This isn’t news to you if you’re one of those in that 25%. You’re probably already looking for greener pastures or are planning to start in the near future if you don’t have much hope that your current employer will come up with better offerings soon.

So What Would Make You a Satisfied Employee?

I suggest it starts with feeling appreciated/valued by your current employer and seeing potential for career growth and advancement within the company. Turley’s article states that employees, “especially the high achievers, don’t just want an employer who will compensate them for what they already know. They want an employer who will help them learn and achieve something new. Employees realize that remaining stagnant in today’s workforce is career suicide, and they are looking for companies that understand this reality and are prepared to help them grow.”

Career suicide. Hm-m-m-m-m-m. Sounds like something I “preach” to clients a lot! If you can’t grow where you are, but you stay there because you feel stuck or you’re in a rut that has become more comfortable than moving on would be, you will almost certainly end up regretting it eventually. Your marketability to potential employers can decline over time if you can’t point to a career-savvy reason for having stayed where you were for so long.

That being said, when was the last time you took a good, hard look at your satisfaction level in your current position? It doesn’t matter whether you’ve just been too busy to pay attention or have been consciously or unconsciously ignoring the situation. Either way, I encourage you to give serious thought to whether or not you are a satisfied employee and, if not, what it would take to make you one–where you are now or somewhere else. Maybe it’s time to dust off your job search skills!


Fuzzy Career Thinking = Poor Career Results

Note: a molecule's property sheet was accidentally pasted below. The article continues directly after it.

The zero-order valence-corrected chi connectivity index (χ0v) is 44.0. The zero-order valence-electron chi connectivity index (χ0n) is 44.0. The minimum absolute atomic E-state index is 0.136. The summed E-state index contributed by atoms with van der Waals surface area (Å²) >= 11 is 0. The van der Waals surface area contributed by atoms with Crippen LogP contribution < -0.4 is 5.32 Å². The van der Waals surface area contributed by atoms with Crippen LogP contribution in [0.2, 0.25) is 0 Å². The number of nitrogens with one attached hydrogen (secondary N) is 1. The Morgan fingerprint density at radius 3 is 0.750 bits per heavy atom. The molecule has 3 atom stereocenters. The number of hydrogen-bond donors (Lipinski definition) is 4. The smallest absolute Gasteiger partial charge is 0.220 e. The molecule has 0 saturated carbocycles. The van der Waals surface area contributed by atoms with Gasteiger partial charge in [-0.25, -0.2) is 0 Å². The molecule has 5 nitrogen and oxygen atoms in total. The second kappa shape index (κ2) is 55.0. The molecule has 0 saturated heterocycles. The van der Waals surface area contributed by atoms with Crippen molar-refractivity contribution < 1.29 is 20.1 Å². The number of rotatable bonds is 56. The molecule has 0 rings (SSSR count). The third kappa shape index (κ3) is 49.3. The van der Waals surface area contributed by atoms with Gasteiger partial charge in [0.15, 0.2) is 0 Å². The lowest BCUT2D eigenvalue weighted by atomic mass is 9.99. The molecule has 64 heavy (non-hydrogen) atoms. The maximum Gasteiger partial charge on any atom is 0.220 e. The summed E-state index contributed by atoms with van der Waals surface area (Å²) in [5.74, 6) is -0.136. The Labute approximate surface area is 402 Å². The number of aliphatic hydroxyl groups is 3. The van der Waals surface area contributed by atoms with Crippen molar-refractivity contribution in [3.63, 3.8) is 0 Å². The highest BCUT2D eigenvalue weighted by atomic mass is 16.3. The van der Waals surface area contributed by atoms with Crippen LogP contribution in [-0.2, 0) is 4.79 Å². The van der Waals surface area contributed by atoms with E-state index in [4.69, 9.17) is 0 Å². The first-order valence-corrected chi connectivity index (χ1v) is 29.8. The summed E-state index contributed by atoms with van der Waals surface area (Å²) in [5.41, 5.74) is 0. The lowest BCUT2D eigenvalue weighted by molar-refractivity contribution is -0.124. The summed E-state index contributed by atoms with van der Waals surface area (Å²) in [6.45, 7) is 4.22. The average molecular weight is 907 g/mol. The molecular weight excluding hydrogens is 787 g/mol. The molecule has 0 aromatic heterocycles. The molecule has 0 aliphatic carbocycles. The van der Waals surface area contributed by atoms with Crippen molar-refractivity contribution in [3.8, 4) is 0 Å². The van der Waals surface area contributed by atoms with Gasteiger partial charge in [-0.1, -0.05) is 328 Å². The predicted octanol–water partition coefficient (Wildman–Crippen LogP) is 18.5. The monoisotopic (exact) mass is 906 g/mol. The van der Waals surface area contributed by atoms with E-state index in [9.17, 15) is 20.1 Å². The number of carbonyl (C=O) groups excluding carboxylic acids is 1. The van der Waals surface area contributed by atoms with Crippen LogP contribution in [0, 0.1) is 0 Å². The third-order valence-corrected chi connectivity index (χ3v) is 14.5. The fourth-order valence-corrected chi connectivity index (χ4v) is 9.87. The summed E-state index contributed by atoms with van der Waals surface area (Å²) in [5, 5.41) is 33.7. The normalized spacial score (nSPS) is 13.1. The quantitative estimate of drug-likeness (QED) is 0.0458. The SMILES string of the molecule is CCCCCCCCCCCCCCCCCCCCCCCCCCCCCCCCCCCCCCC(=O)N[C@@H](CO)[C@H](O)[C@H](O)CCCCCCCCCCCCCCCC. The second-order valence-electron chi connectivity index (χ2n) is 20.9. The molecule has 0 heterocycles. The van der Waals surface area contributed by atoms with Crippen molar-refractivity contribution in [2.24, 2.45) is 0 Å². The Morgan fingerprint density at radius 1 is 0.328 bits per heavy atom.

If you view your career as something that only needs attention when you’re about to be pushed into a job search by circumstances beyond your control, you’re indulging in fuzzy career thinking. More than likely, that will lead to poor career results. It’s basically true that you can’t get more out of something than you’re able–and willing–to put into it. Career progress definitely falls into that category.

5 Tips to Avoid Fuzzy Career Thinking

  1. Realize that nothing stays the same forever. You might feel secure in your present job at this time, but although you hope that situation will continue indefinitely, you shouldn’t count on it.
  2. Keep an optimistic outlook because it tends to have a positive impact on your job performance. At the same time, don’t go overboard with it and let optimism cloud your good judgment.
  3. Check in periodically with people whose insights and opinions you respect, to get their sense of what’s going on (outside or inside your present company). They might see something you’re missing and should be aware of.
  4. Maintain a concise log of things you’ve been asked by your boss to do and have done successfully, as well as contributions you’ve made without being asked that proved to be valuable. Not only will this help you stay focused and alert, but also it will provide useful backup if/when you need to make a career move.
  5. Remember the old axiom about not putting all your eggs in one basket. Your current job–even your current career area–might not be the only possibility for you, either now or at some point in the future. Take a look now and then at other possibilities that might be worth exploring.

Something for You to Think About

“People get trapped into thinking about just one way of doing things,” a quotation from Erik Weihenmayer.

Erik was born with a degenerative eye disorder that left him blind by the time he was 13, but he was determined to overcome this devastating situation and lead a fulfilling and exciting life. The results are shared in his memoir: Touch the Top of the World: A Blind Man’s Journey to Climb Farther than the Eye Can See: My Story. I think Erik must be a very unfuzzy thinker in terms of envisioning goals and pursuing them, but the fact that he has an open-minded approach to life is probably also what enabled him to consider possibilities that seemed impossible to other people–and achieve them.

P.S. This week, life and a busy workload got in the way of doing posts when I had planned, so you’re seeing them two days in a row. Don’t expect that to happen very often!


Job Gone–Now What?